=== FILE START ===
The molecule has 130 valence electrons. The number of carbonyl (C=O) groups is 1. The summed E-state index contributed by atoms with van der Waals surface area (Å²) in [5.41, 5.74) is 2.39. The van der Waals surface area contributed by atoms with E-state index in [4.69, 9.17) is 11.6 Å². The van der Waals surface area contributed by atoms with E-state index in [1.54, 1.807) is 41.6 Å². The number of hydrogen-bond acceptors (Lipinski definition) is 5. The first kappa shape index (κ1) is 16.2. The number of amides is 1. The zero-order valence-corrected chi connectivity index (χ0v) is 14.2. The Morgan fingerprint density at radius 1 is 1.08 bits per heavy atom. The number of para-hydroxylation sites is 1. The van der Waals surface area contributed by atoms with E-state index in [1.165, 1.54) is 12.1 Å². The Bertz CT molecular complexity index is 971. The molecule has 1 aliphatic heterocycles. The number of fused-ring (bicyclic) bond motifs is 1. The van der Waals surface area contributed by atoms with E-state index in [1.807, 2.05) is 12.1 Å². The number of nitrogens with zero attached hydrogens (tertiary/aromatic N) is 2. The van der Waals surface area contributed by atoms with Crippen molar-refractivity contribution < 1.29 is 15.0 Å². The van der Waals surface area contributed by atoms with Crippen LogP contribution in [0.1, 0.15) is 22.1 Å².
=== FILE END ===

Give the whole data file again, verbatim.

The molecule has 130 valence electrons. The number of carbonyl (C=O) groups is 1. The summed E-state index contributed by atoms with van der Waals surface area (Å²) in [5.41, 5.74) is 2.39. The van der Waals surface area contributed by atoms with E-state index in [4.69, 9.17) is 11.6 Å². The van der Waals surface area contributed by atoms with E-state index in [1.54, 1.807) is 41.6 Å². The number of hydrogen-bond acceptors (Lipinski definition) is 5. The first kappa shape index (κ1) is 16.2. The number of amides is 1. The zero-order valence-corrected chi connectivity index (χ0v) is 14.2. The Morgan fingerprint density at radius 1 is 1.08 bits per heavy atom. The number of para-hydroxylation sites is 1. The van der Waals surface area contributed by atoms with E-state index in [1.165, 1.54) is 12.1 Å². The Bertz CT molecular complexity index is 971. The molecule has 1 aliphatic heterocycles. The number of fused-ring (bicyclic) bond motifs is 1. The van der Waals surface area contributed by atoms with E-state index in [1.807, 2.05) is 12.1 Å². The number of nitrogens with zero attached hydrogens (tertiary/aromatic N) is 2. The van der Waals surface area contributed by atoms with Crippen molar-refractivity contribution < 1.29 is 15.0 Å². The van der Waals surface area contributed by atoms with Crippen LogP contribution in [0.1, 0.15) is 22.1 Å².